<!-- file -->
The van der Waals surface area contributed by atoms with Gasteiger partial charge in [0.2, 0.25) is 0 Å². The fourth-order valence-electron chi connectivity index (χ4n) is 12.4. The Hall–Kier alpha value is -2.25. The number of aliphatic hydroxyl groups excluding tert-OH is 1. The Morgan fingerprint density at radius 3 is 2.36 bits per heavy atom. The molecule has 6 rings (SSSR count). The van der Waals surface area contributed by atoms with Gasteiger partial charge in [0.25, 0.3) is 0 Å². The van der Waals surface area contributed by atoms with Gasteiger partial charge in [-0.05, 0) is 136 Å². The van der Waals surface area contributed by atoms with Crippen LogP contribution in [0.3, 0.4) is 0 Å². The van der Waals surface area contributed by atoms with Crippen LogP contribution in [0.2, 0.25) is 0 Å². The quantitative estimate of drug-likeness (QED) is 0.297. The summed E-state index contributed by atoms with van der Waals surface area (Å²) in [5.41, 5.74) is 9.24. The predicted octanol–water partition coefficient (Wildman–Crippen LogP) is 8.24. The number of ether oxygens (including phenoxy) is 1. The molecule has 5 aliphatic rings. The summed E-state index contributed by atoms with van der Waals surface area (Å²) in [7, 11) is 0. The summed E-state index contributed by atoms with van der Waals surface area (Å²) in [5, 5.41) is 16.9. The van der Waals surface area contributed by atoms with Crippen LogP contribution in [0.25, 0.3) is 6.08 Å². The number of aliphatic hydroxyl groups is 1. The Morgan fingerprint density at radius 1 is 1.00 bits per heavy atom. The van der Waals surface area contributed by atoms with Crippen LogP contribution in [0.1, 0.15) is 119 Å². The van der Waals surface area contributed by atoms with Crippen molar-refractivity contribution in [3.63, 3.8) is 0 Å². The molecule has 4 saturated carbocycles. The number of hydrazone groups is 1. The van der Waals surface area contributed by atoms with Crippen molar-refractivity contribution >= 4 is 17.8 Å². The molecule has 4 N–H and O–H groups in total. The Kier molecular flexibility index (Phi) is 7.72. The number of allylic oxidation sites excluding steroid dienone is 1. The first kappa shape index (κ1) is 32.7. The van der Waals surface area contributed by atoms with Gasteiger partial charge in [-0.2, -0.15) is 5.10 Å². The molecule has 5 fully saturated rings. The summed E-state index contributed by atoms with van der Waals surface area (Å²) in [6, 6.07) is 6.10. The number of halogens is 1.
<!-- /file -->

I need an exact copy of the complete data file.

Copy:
The van der Waals surface area contributed by atoms with Gasteiger partial charge in [0.2, 0.25) is 0 Å². The fourth-order valence-electron chi connectivity index (χ4n) is 12.4. The Hall–Kier alpha value is -2.25. The number of aliphatic hydroxyl groups excluding tert-OH is 1. The Morgan fingerprint density at radius 3 is 2.36 bits per heavy atom. The molecule has 6 rings (SSSR count). The van der Waals surface area contributed by atoms with Gasteiger partial charge in [0.25, 0.3) is 0 Å². The van der Waals surface area contributed by atoms with Gasteiger partial charge in [-0.05, 0) is 136 Å². The van der Waals surface area contributed by atoms with Crippen LogP contribution in [0.3, 0.4) is 0 Å². The van der Waals surface area contributed by atoms with Crippen LogP contribution in [0.2, 0.25) is 0 Å². The quantitative estimate of drug-likeness (QED) is 0.297. The summed E-state index contributed by atoms with van der Waals surface area (Å²) in [5.41, 5.74) is 9.24. The predicted octanol–water partition coefficient (Wildman–Crippen LogP) is 8.24. The number of ether oxygens (including phenoxy) is 1. The molecule has 5 aliphatic rings. The summed E-state index contributed by atoms with van der Waals surface area (Å²) in [7, 11) is 0. The summed E-state index contributed by atoms with van der Waals surface area (Å²) in [5, 5.41) is 16.9. The van der Waals surface area contributed by atoms with Crippen LogP contribution in [0.25, 0.3) is 6.08 Å². The number of aliphatic hydroxyl groups is 1. The Morgan fingerprint density at radius 1 is 1.00 bits per heavy atom. The van der Waals surface area contributed by atoms with Crippen LogP contribution in [0.1, 0.15) is 119 Å². The van der Waals surface area contributed by atoms with Crippen molar-refractivity contribution in [3.63, 3.8) is 0 Å². The molecule has 4 saturated carbocycles. The number of hydrazone groups is 1. The van der Waals surface area contributed by atoms with Crippen molar-refractivity contribution >= 4 is 17.8 Å². The molecule has 4 N–H and O–H groups in total. The Kier molecular flexibility index (Phi) is 7.72. The number of allylic oxidation sites excluding steroid dienone is 1. The first kappa shape index (κ1) is 32.7. The van der Waals surface area contributed by atoms with Gasteiger partial charge in [-0.2, -0.15) is 5.10 Å². The molecule has 5 fully saturated rings. The summed E-state index contributed by atoms with van der Waals surface area (Å²) in [6, 6.07) is 6.10. The number of halogens is 1.